One of Robert "Believe It or Not!" Ripley's more famous radio broadcasts (which can be heard from time to time @ Ripley's Retro Radio), as its feature item, dealt with the "Barcarolle" from Offenbach's The Tales of Hoffmann leading to almost-imminent death afflicting those playing same in one form or another, including:
the composer himself having died suddenly after finishing the same;
the Ring Theater in Vienna going up in flames on the night of the opera's premiere, with some 900 people yielding up the ghost as the opening notes of the "Barcarolle" were played; and
China's notorious Empress Dowager Cixi being rather fond of the "Barcarolle" to the point of ordering her court musicians to learn the same after hearing Italian workmen @ the Summer Palace site outside Beijing singing same--under pain of execution, no less--and eventually using same as an insturment of torture against political opponents, only to be ended with the Empress Dowager's death by an overdose of opium in 1908.
Is any of this true?
Posted by Mouse on :
I don't know about the others but none of the online bios I read on Cixi made any mention of opium being involved in her death.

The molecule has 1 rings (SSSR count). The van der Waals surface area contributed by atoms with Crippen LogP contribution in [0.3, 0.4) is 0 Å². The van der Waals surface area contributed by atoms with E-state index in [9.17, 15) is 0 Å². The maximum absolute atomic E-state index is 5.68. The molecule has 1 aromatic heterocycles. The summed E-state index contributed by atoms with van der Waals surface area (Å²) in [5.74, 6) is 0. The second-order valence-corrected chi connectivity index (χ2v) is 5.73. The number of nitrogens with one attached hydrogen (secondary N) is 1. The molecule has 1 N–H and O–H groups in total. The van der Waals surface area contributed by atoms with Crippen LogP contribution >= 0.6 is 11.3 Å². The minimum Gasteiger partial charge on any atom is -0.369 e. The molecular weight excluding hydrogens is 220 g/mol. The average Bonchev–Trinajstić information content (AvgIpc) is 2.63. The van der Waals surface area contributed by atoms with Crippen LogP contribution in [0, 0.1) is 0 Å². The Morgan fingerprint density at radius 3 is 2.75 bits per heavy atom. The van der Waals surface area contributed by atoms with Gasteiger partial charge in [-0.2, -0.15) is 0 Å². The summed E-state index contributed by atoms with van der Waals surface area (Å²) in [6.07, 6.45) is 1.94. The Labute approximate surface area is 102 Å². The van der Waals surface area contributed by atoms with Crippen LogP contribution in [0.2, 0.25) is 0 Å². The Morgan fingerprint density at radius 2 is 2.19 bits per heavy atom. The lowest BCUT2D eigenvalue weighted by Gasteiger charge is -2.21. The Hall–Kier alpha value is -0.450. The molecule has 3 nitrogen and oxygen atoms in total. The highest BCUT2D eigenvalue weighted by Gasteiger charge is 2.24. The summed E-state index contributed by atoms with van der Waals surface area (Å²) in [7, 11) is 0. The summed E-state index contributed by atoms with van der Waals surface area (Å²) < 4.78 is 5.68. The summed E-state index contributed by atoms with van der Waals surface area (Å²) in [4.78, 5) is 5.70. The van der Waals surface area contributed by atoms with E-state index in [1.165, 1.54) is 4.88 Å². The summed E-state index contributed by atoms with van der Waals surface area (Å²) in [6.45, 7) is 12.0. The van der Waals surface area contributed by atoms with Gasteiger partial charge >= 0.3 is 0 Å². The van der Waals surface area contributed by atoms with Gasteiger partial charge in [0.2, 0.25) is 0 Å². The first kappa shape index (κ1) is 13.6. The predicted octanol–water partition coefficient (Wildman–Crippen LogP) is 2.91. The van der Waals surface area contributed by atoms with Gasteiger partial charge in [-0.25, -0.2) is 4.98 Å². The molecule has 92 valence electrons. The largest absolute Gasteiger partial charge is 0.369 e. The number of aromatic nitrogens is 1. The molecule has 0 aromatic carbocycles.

Posted by asnakeny on :
quote:Originally posted by die daagliks phosdex: [*]the composer himself having died suddenly after finishing the same;
Offenbach had written all of the music and had orchestrated the first third of the opera when he died, so I'm not sure that this would count as "suddenly after finishing" it.
[*]the Ring Theater in Vienna going up in flames on the night of the opera's premiere, with some 900 people yielding up the ghost as the opening notes of the "Barcarolle" were played
Sure enough, Tales of Hoffmann was the work being performed (it was only the Austrian premiere, though, as the work had already been staged at the Paris Opera House) when the Ring Theater went up in flames (the death toll was somewhere between 450-850). (Wagner had to make a rather snarky comment about it, of course.)
However, as the famous Barcarolle doesn't come in until either the beginning of Act 2 or 3 (it depends on the staging), and as the fire started on stage and spread to the audience, it's unlikely that anyone died "as the opening notes were played".